In this context, of personal testimony however, emphasis must be laid on the conspicuous absence of evidence from, as it were, the nationalist side. True, autobiographies of some of the leading African political participants in the transfer of power have appeared, including those of Nnamdi Azikiwe, Ahmadu Bello, Kenneth Kaunda, Kwame Nkrumah and Siaka Stevens, along with biographies of Julius Nyerere, Jomo Kenyatta and Hastings Banda. The coverage is incomplete, the objectivity questionable. In any case, the nationalist movements were in no way one-man bands, nor did they comprise the political class alone. Furthermore, the also-rans were often as important in the process as the eventual winners (J.A. Danquah, Oginga Odinga, Aminu Kano, Oscar Kambona, Harry Nkumbula, etc.) though their voice is understandably less loudly heard today. What researchers, British, French and African alike, have signally failed to do is to carry out an oral history project on the personal testimony of the African nationalist participants in the transfer of power. Without it, the record – and hence the interpretations and the judgement – runs the risk of remaining one-sided. It may already be too Iate: old men not only forget, they also fade away.

So, what more can we expect to learn from the official files as they are opened over the next decade which will reinforce or destabilise the currently received version of decolonisation? Naturally there will he a number of trouvailles and minutiae setting the record straight. It seems improbable, though not impossible, that we shall discover many skeletons in the Colonial Office cupboard. It is unlikely that we shall learn that, for example, the colonial administration colluded with Kenyatta to keep the latter in detention, so that one day – ten years later – he might emerge, unsullied and unscathed, and lead a united Kenya into independence; or that Nkrumah was in reality on the CIA payroll.

It is more likely to be in the political party archives, as Philip Murphy has shown in his Oxford D.Phil. thesis, than in the CO files that much of the infighting, especially within the critically incumbent Tory party, on 'to quit or not to quit, that is the question', will be revealed.

What, among the many options in the eventual process of the transfer of power in Africa, will certainly not emerge from any official record is the rationalisation of colonial withdrawal so graphically proposed in George Orwell's mordant critique of colonialism, Burmese Days:

In the end we shall simply leave them. Young men will not come out here any longer to work all their lives for insults and ingratitude. We shall just go. And when the nations come begging us to stay, we shall say, 'No, you've had your chance, you wouldn't take it. Very well, we shall leave you to govern yourselves.' What a lesson that will teach them!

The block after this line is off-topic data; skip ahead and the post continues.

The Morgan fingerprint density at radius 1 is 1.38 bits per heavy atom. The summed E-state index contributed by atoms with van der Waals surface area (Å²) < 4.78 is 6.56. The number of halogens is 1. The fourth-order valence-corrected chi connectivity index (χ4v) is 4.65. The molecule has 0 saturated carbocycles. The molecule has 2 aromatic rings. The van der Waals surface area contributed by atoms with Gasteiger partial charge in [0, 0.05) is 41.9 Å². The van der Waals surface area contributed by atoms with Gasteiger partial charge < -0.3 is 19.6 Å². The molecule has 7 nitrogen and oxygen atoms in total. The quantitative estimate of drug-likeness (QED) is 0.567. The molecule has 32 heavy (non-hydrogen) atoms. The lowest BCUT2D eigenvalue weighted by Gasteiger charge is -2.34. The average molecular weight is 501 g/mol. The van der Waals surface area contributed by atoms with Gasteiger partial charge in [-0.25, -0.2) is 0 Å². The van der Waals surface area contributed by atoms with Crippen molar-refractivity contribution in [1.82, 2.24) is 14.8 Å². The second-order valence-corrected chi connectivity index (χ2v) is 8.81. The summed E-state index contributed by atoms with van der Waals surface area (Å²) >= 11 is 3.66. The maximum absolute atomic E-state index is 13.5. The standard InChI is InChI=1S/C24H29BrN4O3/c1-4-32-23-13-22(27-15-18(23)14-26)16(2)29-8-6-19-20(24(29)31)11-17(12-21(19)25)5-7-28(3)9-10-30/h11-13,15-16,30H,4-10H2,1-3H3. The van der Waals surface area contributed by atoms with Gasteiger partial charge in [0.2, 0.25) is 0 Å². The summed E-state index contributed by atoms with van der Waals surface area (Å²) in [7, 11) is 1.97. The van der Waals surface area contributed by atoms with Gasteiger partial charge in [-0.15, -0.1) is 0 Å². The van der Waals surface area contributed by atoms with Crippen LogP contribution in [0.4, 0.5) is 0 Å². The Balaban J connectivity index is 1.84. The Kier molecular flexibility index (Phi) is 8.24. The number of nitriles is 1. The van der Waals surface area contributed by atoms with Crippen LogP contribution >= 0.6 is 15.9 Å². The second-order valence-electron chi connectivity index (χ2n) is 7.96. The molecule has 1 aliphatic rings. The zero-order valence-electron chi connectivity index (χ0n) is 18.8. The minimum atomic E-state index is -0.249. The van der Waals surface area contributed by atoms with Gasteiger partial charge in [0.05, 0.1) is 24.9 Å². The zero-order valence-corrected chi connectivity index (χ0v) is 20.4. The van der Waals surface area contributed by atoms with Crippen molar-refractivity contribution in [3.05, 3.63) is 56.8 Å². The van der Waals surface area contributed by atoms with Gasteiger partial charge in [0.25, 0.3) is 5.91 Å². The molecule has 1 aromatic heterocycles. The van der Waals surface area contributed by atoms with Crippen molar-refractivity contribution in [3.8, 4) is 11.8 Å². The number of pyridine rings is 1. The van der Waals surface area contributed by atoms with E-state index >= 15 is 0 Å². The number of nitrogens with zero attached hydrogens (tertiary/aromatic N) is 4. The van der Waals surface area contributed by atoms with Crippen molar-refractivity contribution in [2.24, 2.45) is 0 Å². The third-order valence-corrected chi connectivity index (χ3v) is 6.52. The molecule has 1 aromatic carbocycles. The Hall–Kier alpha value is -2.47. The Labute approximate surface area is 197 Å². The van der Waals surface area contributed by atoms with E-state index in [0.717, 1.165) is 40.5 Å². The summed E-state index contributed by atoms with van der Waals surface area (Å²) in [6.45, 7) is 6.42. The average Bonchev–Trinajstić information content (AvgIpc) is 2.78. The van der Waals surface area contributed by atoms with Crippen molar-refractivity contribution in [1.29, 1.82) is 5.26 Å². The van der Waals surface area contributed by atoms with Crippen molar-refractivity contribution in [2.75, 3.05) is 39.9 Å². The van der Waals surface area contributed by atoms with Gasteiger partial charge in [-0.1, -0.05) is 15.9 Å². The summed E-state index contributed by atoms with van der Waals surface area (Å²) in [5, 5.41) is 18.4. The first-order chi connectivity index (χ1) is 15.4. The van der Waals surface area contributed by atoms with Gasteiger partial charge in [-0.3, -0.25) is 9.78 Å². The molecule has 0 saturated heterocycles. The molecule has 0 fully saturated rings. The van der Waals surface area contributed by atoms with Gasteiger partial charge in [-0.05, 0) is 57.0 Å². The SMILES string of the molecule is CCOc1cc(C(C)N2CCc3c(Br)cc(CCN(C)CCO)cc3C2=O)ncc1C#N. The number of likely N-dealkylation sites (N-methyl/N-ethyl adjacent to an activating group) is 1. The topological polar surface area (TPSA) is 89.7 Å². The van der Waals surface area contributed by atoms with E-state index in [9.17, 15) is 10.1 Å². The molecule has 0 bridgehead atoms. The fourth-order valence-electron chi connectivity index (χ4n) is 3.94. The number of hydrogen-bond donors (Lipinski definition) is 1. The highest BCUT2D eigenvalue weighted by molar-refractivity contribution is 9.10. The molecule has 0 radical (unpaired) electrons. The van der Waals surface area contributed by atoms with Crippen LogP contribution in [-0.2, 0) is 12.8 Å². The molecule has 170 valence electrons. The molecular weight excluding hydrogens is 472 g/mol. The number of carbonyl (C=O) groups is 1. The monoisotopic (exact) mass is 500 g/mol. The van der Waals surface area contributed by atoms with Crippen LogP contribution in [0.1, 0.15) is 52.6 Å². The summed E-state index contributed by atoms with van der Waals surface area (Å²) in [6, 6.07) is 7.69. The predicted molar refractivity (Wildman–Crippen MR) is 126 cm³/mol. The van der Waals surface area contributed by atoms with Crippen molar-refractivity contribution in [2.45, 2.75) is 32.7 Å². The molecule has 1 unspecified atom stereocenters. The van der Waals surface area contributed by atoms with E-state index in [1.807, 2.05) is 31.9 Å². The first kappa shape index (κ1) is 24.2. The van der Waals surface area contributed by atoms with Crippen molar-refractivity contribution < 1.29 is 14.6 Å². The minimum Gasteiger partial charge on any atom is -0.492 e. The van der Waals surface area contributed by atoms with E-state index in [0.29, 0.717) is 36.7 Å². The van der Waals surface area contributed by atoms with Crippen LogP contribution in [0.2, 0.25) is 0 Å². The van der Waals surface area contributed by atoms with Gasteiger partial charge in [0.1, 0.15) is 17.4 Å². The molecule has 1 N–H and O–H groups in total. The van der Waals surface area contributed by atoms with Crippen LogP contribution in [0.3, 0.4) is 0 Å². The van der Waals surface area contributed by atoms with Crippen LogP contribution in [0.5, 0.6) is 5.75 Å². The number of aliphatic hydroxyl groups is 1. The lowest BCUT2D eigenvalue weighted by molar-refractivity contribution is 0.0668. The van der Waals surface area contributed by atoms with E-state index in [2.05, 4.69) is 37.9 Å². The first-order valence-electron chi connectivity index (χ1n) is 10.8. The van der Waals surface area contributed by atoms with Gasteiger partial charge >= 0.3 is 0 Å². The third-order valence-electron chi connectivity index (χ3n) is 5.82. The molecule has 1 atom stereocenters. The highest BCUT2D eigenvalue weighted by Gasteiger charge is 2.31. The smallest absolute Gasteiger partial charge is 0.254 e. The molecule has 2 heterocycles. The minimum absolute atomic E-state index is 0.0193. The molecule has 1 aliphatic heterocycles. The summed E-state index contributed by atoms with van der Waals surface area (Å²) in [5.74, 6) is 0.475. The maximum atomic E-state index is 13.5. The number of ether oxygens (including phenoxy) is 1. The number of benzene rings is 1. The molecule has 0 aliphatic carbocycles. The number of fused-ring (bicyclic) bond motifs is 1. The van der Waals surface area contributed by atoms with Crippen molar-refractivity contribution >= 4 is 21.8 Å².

On the other hand, there are count- less questions of substance which can be answered only when the public record is available – and not always then. How far, for instance, was the Colonial Office's endorsement of a vigorous policy of local government devolution not so much the prima facie nurturing of democracy, but rather a considered attempt to short-circuit the disruptive influence of nationalist demagogues? To what extent was the celebrated Swynnerton Plan for land consolidation less a shop-window blueprint for agro-economic reform among the Mau Mau-embroiled Kikuyu than a shrewd socio-political ploy which would create a rural middle class capable of, and motivated towards, acting as a bulwark against political violence and demagoguery? In what measure was the colonial administration of Northern Nigeria, in particular its top officials, instrumental during the decolonising years in generating a sense of the region being different from (superior to) its Southern counterparts and thereby supporting rather than suppressing sentiments of ethno-political centrifugalism? What was the role – if any – of the government of Nigeria in seeking to make sure, as President Ahidjo angrily charged, that the electorate voted 'the right way' in the Cameroons plebiscites? Just what were (again, if any) the Cabinet and/or Colonial Office instructions to the final governor – hasten, hinder or hold? withstand, or win over and so leave them smiling? – and how far were these coloured by his predecessor's contrasting relations with the nationalist leadership or by political party priorities back in Westminster? In Tanganyika, for instance, did Turnbull change his mind after the cautious Chequers meeting of 1959 about the speed of the transfer of power once he reached Dar-es-Salaam and if so what caused the volte-face; or was he urged by Macleod and Macmillan? Was there such a fall-back position, as an academic like Cranford Pratt asserts yet senior officials deny, as a 'Grand Design' by Fletcher-Cooke in Dar-es-Salaam, to place Africans in the shopfront of bureaucracy and retain European officers in the backroom? Was the influence, as many nationalists believed in Tanganyika, of the Trusteeship Council and its Visiting Missions as decisive in bringing about decolonisation (the 'we would newer have been independent so early without the UN' syndrome) or was it no more, as colonial officials maintain, than just one more factor to consider in assessing whether a territory was 'ready' for independence? How far will the Nyasaland experience have to be reassessed when we have the inside record of the unfortunate Sir Robert Armitage to set beside the public charge of the published Devlin Report? Given the clouds that bedevilled the brief life of the Central African Federation (1953-63), the mid-1990s promise to give birth to a whole bookshelf of fresh studies of that turbulent and topsy-turvy exercise in African decolonisation.